The Office of High Sheriff is an independent non-political Royal appointment for a single year.
When a High Sheriff comes into office part of the solemn declaration they make is to “ faithfully support the Judiciary and all who maintain the Kings Peace, administer justice and protect and support their fellow citizens.”
The role is unpaid and no expenses are reimbursed. For this reason, there is no set framework of duties and the modern High Sheriff is very much what the individual makes of it and each incumbent will wish to shape his or her year of office as they see fit.
The principal formal duties of High Sheriffs today include attendance at royal visits in the County and support for Her Majesty’s High Court Judges when on Circuit. The High Sheriff offers encouragement to those supporting the charity and voluntary sectors and actively encourages crime prevention. The key to the role is to uphold and enhance the ancient office while making a meaningful contribution to the county of Leicestershire.
- The key elements of the role can be summarised as follows:
- To lend active support to the principal organs of the constitution within the county - the Royal Family, the Judiciary, the Police and other law enforcement agencies, the emergency services, local authorities, and church and faith groups;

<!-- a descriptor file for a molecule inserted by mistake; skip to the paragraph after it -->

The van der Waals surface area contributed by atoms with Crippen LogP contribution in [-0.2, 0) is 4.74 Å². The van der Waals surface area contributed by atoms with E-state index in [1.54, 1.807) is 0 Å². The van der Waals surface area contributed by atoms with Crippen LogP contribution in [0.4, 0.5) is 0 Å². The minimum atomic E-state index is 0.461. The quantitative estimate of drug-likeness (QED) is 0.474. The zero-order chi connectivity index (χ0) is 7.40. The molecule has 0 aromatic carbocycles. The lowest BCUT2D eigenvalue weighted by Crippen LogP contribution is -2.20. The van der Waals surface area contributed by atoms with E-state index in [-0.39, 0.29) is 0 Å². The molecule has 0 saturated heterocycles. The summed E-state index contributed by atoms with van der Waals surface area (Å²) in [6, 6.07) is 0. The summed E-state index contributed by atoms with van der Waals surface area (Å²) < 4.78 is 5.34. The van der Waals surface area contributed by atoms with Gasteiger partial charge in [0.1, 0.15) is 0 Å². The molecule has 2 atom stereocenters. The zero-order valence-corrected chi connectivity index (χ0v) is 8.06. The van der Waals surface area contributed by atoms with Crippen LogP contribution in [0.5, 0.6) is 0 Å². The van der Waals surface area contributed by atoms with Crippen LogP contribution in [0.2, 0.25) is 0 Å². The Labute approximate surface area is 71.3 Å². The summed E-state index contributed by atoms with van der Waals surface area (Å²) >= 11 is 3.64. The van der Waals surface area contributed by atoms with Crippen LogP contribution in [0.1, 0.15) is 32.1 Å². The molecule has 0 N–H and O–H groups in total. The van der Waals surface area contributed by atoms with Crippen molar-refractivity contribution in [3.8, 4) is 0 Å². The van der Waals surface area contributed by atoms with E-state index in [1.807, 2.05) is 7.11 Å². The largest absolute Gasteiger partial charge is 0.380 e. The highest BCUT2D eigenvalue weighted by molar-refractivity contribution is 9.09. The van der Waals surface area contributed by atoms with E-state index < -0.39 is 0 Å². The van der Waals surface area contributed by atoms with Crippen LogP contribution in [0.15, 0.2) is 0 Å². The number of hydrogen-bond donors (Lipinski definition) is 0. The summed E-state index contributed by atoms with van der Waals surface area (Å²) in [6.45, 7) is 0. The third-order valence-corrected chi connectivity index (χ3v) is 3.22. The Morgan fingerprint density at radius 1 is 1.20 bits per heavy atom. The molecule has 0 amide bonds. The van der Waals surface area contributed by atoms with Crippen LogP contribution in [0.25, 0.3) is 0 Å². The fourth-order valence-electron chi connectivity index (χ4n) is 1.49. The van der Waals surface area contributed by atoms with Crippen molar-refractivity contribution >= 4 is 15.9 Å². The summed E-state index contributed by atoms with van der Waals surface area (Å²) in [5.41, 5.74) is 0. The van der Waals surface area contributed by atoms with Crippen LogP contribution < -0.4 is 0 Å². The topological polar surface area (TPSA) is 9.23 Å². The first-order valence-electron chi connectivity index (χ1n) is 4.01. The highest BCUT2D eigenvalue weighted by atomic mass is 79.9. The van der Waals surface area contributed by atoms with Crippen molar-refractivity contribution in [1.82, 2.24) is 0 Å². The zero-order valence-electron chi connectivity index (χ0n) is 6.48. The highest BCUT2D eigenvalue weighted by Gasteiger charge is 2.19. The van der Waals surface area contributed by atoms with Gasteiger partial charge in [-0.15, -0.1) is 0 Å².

- To take an active part in supporting and promoting the voluntary sector and giving all possible encouragement to voluntary organisations within the county, particularly those involved with crime reduction and social cohesion;
- To ensure the welfare of visiting High Court Judges, to attend on them at Court and to offer them hospitality;
- To make a meaningful contribution to the county during the year of Office and to uphold and enhance the ancient Office of High Sheriff;
- To support the Lord-Lieutenant on royal visits and on other occasions as appropriate;
- To serve as Returning Officer at general and local elections within the county and having responsibility for the Proclamation of the accession of a new Sovereign.
The origins of the Office date back to Saxon times, when the ‘Shire Reeve’ was responsible to the Sovereign for the maintenance of law and order within the shire or county and for the collection and return of taxes due to the Crown.
Today, there are 55 High Sheriffs serving the counties of England and Wales each year. Whilst the duties of the role have evolved over time, supporting the Crown and the judiciary remain central elements of the role today and the High Sheriff remains the Sovereign’s representative in the County for all matters relating to the Judiciary and the maintenance of law and order. In addition, High Sheriffs actively lend support and encouragement to crime prevention agencies, the emergency services and to the voluntary sector.
The holder of the Office of High Sheriff can be well placed to offer encouragement to those in their county who are engaged in supporting the voluntary sector and those most in need. The High Sheriff gives their own personal awards to individuals who have made an outstanding contribution in some way. As the Office is independent and non-political, High Sheriffs are able to bring together a wide range of people within the community they serve.